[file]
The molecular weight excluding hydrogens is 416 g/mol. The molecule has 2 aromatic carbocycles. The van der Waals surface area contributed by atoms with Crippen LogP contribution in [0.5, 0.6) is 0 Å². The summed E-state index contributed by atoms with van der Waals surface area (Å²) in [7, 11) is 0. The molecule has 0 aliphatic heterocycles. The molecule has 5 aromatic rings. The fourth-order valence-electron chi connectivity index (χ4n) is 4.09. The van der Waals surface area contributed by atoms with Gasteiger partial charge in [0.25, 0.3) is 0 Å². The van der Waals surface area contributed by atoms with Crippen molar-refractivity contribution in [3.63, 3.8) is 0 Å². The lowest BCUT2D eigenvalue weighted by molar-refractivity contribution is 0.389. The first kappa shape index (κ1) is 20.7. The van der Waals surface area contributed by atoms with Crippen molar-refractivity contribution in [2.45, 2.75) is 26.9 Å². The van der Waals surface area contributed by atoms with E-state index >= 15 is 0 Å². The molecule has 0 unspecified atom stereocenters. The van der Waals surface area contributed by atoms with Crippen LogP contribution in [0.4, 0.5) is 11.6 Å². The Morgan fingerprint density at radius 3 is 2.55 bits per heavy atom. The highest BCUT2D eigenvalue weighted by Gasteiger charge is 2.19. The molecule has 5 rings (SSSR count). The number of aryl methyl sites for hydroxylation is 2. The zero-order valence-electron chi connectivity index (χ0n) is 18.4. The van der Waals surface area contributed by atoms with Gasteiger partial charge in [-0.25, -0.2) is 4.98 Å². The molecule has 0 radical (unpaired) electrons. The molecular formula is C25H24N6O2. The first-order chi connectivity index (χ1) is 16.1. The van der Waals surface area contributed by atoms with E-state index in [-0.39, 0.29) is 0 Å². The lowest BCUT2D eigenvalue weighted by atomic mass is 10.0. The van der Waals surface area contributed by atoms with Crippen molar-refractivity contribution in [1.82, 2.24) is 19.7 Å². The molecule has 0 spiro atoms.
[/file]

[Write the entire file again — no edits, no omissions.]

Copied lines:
The molecular weight excluding hydrogens is 416 g/mol. The molecule has 2 aromatic carbocycles. The van der Waals surface area contributed by atoms with Crippen LogP contribution in [0.5, 0.6) is 0 Å². The summed E-state index contributed by atoms with van der Waals surface area (Å²) in [7, 11) is 0. The molecule has 0 aliphatic heterocycles. The molecule has 5 aromatic rings. The fourth-order valence-electron chi connectivity index (χ4n) is 4.09. The van der Waals surface area contributed by atoms with Gasteiger partial charge in [0.25, 0.3) is 0 Å². The van der Waals surface area contributed by atoms with Crippen molar-refractivity contribution in [3.63, 3.8) is 0 Å². The lowest BCUT2D eigenvalue weighted by molar-refractivity contribution is 0.389. The first kappa shape index (κ1) is 20.7. The van der Waals surface area contributed by atoms with Crippen molar-refractivity contribution in [2.45, 2.75) is 26.9 Å². The van der Waals surface area contributed by atoms with E-state index >= 15 is 0 Å². The molecule has 0 unspecified atom stereocenters. The van der Waals surface area contributed by atoms with Crippen LogP contribution in [0.4, 0.5) is 11.6 Å². The Morgan fingerprint density at radius 3 is 2.55 bits per heavy atom. The highest BCUT2D eigenvalue weighted by Gasteiger charge is 2.19. The molecule has 5 rings (SSSR count). The number of aryl methyl sites for hydroxylation is 2. The zero-order valence-electron chi connectivity index (χ0n) is 18.4. The van der Waals surface area contributed by atoms with Gasteiger partial charge in [-0.25, -0.2) is 4.98 Å². The molecule has 0 radical (unpaired) electrons. The molecular formula is C25H24N6O2. The first-order chi connectivity index (χ1) is 16.1. The van der Waals surface area contributed by atoms with E-state index in [-0.39, 0.29) is 0 Å². The lowest BCUT2D eigenvalue weighted by atomic mass is 10.0. The van der Waals surface area contributed by atoms with Crippen molar-refractivity contribution in [1.82, 2.24) is 19.7 Å². The molecule has 0 spiro atoms.